GP: why getting vaccinated is so important

As part of our 'Be a vaccine hero' campaign, Batley GP Dr Khalid Naeem tells the Reporter series why vaccination is so important to keep our communities safe.

Batley GP Dr Khalid Naeem
Batley GP Dr Khalid Naeem

Every vaccination matters

Nearly 300,000 people in Kirklees have now had at least one dose of the Covid-19 vaccines. It’s been a truly remarkable effort by scientists, the NHS, local organisations and volunteers across our area.

When it’s been their turn, local people have stepped up to protect themselves, their family and their community. But the job isn’t finished yet.

Our 'Be a vaccine hero' campaign, in partnership with Kirklees Council and the NHS in Kirklees, is encouraging as many people as possible to book in for their Covid-19 vaccinations

Every vaccination matters. The more people who take it, the safer we all are and the more likely we are to get our lives back to normal.

That’s why I’m asking everyone in our area to get vaccinated when it’s your turn.

Do it to protect others

There will always be some people who can’t take the vaccine. Many of those people will have medical conditions that makes them vulnerable to Covid-19.

By taking your vaccine, you’re not only protecting yourself, you’re also reducing the chances of passing it on to others who may then become seriously ill.

We all know how quickly this virus can spread so make sure you protect yourself and help to protect others too.

Long Covid

You may think that because you’re fit and healthy that Covid-19 wouldn’t affect you - but you can’t be sure of that.

This isn’t a virus that only affects older people. We’re seeing people in their 30s and 40s coming into local hospitals with Covid-19.

We also know that Long Covid has severely affected a lot of young people.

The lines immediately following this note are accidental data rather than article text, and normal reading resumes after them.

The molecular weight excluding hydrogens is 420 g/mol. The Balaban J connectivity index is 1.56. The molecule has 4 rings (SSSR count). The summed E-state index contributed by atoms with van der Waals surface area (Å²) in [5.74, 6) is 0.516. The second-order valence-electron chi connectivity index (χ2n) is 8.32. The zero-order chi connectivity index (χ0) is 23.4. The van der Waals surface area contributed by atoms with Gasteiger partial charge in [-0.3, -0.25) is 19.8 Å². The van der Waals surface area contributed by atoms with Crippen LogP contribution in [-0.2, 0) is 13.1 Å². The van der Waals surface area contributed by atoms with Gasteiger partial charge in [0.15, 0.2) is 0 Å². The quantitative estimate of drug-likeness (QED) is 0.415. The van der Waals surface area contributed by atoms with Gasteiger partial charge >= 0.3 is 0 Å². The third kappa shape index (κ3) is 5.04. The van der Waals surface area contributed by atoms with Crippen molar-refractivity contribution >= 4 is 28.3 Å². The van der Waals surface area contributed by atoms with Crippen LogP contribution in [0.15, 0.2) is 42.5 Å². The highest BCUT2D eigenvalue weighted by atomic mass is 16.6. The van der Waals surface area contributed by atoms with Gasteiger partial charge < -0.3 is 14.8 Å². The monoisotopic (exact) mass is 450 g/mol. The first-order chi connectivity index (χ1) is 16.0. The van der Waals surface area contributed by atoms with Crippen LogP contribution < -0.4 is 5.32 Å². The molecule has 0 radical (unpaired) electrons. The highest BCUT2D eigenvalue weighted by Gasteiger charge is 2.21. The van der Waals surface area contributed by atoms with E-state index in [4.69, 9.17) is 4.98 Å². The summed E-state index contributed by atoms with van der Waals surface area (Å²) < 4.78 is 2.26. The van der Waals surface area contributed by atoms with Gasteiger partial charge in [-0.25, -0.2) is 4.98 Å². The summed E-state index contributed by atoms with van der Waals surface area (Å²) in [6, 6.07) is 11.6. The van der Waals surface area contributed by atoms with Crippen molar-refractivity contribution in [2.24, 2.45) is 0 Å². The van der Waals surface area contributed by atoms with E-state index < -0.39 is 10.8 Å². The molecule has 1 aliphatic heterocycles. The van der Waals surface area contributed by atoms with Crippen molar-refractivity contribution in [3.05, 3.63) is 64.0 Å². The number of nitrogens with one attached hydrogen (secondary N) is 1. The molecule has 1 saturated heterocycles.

It’s just not worth taking chances with Covid-19. The best way to protect yourself, whatever your age, is to take the vaccine.

It’s never too late

Just because you haven’t taken the vaccine yet, it’s not too late. Don’t worry if you didn’t get a vaccine when you were first offered it, there’s still time to get your jab.

If you’re aged 21 and over, you can book your vaccine right now by visiting the NHS website or calling 119.

Or you can visit one of the pop-up vaccination clinics that have been set up across Kirklees – simply come along, there’s no need to book. Full details of all pop-ups are on the council’s website and social media.

The vaccine is safe

A strict approval process means that all Covid-19 vaccines are safe and do not contain any animal products or alcohol. Any vaccine that is approved must go through all the clinical trials and safety checks all other licensed medicines go through.

It’s true that the Covid-19 vaccines have been developed rapidly but that’s because they haven’t been held back by things like lack of funding or a shortage of trial participants.

More than 71 million doses have been administered in the UK so far. The vaccines are safe, effective and our best route out of this crisis.

You may get side effects, but this is nothing to worry about

All vaccines can have some side effects. For the Covid-19 vaccines, these tend to be mild and do not last long.

Side effects are usually caused by your immune system response, which is completely natural. It may mean you get a runny nose, sinus congestion, cough or body aches, but much milder than becoming infected with Covid-19.

The risks of Covid-19 far outweigh the potential side effects of the vaccines.

Why do I need to have two doses of the vaccine?

Clinical trials showed that people build up better protection against Covid-19 symptoms when the vaccine is given in two, smaller doses, with an interval between them.

If you don’t have your second dose, you will not be as well protected as you could be. You need two doses to give the maximum amount of protection.

Still not convinced?

Vaccination is the very best way out of this crisis.

If you have reservations about taking the vaccine that I haven’t covered, I’d love to be able to give you the information that might change your mind.

Email your questions to [email protected] and I’ll answer them in an upcoming edition of the paper and on the Reporter series' websites. If you’d rather stay anonymous, that’s absolutely fine.